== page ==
Two heavyweight international drug policy experts will be debating whether a legalised market for cannabis is the best option to reduce harm from cannabis.
The debate between former White House advisor on drug policy and now Director of the Drug Policy Institute and Assistant Professor in the College of Medicine at the University of Florida Kevin Sabet, and senior policy advisor for Transform Steve Rolles will be happening during the New Zealand Drug Foundation’s international symposium on cannabis and health.
“In this moderated debate we hope to shed more light than heat on the contested world of cannabis policy and law,” New Zealand Drug Foundation Executive Director Ross Bell said.
“Two US states have legalised cannabis and Uruguay looks to be the first country to do the same. But is regulation the right answer or will it open the door to a heavily commercialised market dominated by ‘Big Cannabis’?
“As the world begins to seriously explore options for legal market regulation, what are the potential risks and benefits especially here in New Zealand?,” Mr Bell said.
Mr Rolles, who will be arguing for a regulated cannabis market, said the point of legalising cannabis is to gain control of the substance and protect public health.
“Prohibition doesn’t improve public health, it actually endangers public health. It doesn’t protect children, it imperils children. It doesn’t reduce crime, it fuels crime. It’s very expensive and is delivering terrible outcomes.
“New Zealand has prohibition on cannabis and yet you have massively high rates of cannabis use. This doesn’t suggest prohibition is a very effective way of reducing cannabis use or the health harms it causes.
“Cannabis use has been rising around the world, year on year, for 50 years. So for a policy that’s supposed to reduce cannabis use it’s a startling failure.”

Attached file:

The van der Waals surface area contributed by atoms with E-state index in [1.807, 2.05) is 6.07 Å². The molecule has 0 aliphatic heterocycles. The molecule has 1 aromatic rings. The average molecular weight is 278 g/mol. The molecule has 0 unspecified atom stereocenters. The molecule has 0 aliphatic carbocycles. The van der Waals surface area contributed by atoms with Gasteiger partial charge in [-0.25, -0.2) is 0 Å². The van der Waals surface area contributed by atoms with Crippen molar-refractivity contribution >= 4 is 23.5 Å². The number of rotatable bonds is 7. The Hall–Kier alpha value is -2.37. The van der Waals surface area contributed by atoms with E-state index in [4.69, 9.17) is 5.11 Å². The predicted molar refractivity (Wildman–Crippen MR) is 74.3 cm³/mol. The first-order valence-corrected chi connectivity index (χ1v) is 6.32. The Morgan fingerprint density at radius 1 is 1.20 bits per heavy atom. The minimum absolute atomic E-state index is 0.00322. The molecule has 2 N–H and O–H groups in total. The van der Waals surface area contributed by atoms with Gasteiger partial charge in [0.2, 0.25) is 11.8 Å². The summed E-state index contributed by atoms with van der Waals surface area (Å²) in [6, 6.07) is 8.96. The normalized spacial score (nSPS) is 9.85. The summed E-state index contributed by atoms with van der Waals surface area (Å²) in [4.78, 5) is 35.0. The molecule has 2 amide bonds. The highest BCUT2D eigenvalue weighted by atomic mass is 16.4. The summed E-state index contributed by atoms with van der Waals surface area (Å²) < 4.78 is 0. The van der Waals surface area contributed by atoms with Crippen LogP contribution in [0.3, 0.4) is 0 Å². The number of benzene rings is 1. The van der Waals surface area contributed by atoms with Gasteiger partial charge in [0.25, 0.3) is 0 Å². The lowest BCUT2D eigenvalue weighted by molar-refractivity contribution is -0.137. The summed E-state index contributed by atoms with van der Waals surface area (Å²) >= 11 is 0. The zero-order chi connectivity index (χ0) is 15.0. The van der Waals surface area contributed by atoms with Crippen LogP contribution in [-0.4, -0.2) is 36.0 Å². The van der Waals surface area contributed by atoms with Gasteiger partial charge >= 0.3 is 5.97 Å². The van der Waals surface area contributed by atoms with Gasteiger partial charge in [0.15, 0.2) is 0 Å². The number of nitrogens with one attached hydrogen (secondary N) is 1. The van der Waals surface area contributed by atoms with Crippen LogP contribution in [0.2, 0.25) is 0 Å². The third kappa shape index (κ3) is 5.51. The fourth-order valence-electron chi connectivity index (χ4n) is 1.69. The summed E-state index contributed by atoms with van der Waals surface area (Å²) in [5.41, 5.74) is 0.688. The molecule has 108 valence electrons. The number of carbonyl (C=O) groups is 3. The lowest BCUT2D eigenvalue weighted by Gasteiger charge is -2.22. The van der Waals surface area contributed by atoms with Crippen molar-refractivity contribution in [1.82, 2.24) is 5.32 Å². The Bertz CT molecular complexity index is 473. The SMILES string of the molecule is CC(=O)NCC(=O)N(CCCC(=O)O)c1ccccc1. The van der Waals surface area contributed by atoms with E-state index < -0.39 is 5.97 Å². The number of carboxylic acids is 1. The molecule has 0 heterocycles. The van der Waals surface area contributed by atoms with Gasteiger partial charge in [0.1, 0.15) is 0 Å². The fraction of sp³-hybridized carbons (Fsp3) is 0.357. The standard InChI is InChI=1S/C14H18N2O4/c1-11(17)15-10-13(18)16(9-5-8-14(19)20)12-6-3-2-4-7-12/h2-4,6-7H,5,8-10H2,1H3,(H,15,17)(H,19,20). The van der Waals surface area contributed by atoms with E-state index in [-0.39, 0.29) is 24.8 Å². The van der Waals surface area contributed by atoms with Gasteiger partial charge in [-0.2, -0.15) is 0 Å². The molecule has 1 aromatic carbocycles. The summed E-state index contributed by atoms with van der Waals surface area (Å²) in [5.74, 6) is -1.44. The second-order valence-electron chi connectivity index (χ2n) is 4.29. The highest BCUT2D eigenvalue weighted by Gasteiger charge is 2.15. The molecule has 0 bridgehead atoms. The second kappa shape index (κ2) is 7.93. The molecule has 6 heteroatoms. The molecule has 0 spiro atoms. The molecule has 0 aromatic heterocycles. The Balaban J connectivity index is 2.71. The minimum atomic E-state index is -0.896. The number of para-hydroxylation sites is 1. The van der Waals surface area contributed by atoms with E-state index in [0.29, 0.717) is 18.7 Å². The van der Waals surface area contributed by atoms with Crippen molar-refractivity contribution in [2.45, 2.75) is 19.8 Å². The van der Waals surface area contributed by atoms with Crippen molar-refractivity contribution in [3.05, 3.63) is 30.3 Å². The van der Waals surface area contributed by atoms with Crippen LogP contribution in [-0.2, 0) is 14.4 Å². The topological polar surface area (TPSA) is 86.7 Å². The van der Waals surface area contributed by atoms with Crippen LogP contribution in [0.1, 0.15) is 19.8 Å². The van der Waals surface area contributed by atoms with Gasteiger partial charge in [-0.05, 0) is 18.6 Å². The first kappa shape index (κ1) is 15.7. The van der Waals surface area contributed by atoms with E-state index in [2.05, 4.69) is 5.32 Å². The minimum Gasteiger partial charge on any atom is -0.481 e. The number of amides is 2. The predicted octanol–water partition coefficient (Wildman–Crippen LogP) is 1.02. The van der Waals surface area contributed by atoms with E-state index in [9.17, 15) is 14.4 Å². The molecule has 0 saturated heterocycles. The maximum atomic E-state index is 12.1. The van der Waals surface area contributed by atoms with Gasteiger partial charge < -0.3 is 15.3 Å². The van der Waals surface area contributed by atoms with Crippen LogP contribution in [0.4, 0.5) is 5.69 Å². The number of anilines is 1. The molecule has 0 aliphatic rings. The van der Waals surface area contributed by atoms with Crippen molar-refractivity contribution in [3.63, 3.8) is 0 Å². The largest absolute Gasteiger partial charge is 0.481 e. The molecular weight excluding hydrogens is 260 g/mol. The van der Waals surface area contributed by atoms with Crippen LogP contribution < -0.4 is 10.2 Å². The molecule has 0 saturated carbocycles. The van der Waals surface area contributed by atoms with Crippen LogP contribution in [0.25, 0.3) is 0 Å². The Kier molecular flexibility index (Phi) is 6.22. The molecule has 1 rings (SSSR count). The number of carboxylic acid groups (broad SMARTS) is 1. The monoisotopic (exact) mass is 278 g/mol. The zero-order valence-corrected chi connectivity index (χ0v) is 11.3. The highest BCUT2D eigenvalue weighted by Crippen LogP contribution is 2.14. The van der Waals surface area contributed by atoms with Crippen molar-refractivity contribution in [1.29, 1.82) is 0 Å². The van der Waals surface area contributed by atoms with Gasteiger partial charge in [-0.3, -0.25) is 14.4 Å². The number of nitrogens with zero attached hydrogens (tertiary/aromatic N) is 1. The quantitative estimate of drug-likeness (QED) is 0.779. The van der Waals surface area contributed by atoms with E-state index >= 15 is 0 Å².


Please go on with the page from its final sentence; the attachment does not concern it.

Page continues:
Mr Sabet, who will be arguing harm from cannabis can be reduced without legalising, said his biggest worry is ‘Big Cannabis’.
“We have had battles with big tobacco and the alcohol industry for almost 100 years,” Mr Sabet said.
“Why would we want to usher in the cannabis industry? Then we are going to have public battles going through the next 100 years.
“These industries don’t make money off of the majority of people who might use responsibly. They make money off of the minority that use a larger volume of the drug and use it very often.”
Mr Sabet also said that cannabis is probably the most misunderstood drug and that whether it is grades slipping or mental health problems years down the track the negative health effects are not always immediate.
“Cannabis does not produce a dramatic overdose or the physical problems instantly that other drugs can sometimes produce — like heroin or cocaine or pharmaceuticals.
“A lot of people brush cannabis off as not really a problem and most people have an okay time but they don’t see the effects right in front of them.
“We can emphasise more on prevention, education, intervention and treatment, last on the criminal justice system but we don’t need to fully legalise the drug in order to right any wrongs of current policy,” Mr Sabet said.
Other speakers joining Messers Rolles and Sabet to discuss the legal state of cannabis will be announced closer to the symposium.
What: The Great Cannabis Debate at the 2013 International Drug Policy Symposium. Through the maze: Cannabis and Health
Where: Rendezvous Hotel, 71 Mayoral Drive, Auckland
When: 11am – 1pm, 29 November, 2013
07 July 2020
PM's Chief Science Adviser has made key findings supporting the view that legalisation is the best public health response to cannabis use.
06 July 2020
The final version of the draft Cannabis Control Bill was released in May. Dr Alana Oakly outlines how it addresses social equity.
01 July 2020
Decision regarding complaints received about our ‘Vote Yes On Our Terms’ cannabis referendum campaign ads welcomed.
11 November 2019
Some say cannabis law is a tool of race and class oppression. At the same time, many people with terminal illness or chronic pain have found...
Back to top